michi nunc contraria . . .
The hand movements became strong again, jerking sharply with a clenched fist with fortitude and power. God, he loved this piece of music!
And then louder. And louder, sounding like battle music and nearing the end of the track, and approaching its climax and sounding like victory—
Quod per sortem
mecum omnes plangite!
Victory! he declared, while savoring the riches he had acquired at the expense of young children’s shattered lives, and shredded souls and spirits. Victory! he proclaimed again, as he reveled once more in the humiliation of that shitty little blonde American lawyer who thought she had a right to stop him. Victory, by God! IT WAS VIC—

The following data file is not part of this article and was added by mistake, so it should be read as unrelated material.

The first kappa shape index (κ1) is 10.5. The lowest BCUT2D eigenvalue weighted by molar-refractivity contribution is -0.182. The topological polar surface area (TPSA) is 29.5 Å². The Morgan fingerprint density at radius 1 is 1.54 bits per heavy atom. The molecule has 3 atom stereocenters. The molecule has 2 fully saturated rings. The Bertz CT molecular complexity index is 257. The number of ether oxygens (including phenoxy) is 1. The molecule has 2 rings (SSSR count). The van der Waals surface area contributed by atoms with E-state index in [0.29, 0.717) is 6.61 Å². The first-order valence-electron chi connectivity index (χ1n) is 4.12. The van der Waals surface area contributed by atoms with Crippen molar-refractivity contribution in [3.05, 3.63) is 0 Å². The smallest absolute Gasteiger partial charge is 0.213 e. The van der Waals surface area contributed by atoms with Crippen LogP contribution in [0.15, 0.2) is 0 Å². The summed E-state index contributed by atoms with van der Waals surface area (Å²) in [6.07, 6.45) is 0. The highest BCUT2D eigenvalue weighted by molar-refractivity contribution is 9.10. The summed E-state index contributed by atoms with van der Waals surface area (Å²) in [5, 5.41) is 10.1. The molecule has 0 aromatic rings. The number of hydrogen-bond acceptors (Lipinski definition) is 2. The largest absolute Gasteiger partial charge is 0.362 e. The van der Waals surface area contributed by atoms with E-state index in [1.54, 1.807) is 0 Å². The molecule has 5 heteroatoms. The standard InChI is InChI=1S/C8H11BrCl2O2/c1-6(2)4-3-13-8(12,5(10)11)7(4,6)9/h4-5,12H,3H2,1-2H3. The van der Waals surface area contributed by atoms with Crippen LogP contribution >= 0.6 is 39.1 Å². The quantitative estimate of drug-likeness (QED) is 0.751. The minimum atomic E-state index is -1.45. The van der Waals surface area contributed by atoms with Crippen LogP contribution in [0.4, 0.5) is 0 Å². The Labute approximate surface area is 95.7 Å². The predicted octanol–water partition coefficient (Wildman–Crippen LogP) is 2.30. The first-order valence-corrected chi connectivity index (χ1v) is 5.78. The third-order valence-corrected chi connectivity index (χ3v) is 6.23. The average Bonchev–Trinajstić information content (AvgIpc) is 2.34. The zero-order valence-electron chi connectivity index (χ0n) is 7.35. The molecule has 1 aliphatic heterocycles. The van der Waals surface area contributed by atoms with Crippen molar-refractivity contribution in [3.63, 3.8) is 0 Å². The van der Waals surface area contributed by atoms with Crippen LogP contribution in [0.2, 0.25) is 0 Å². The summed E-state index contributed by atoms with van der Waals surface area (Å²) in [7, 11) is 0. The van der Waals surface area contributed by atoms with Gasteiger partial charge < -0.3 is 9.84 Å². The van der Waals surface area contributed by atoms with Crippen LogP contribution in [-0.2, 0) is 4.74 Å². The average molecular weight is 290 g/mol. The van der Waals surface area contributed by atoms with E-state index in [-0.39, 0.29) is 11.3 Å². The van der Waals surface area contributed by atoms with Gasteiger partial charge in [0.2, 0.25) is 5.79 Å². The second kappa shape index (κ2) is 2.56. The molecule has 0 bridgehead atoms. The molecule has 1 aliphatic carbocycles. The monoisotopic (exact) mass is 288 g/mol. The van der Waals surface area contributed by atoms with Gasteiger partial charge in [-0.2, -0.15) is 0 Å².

A hand clamped itself over his mouth, and viciously yanked his head back against the sofa. His eyes flew open like a pair of window shades as his heart suddenly raced in terror within his chest; and as the razor-sharp edge of a matte-black Marine Corps combat knife gently laid itself against the side of his throat, he suddenly found himself staring into a pair of eyes that were as cold and as blue and as deadly as Arctic ice.
Baring her even, white teeth in a vicious snarl, the shadowy figure whispered into his ear, “I’ve got a message for you from Evelyn Duncan.”
The choppers returned in response to the radio communication, and picked up the lone operative. She still carried her rifle, clutched in one hand, and over her shoulder was a hefty bundle. The Dauphan actually had to touch down this time; Ryan handed the rifle to a crewman before carelessly tossing the bundle on board through the open side hatch.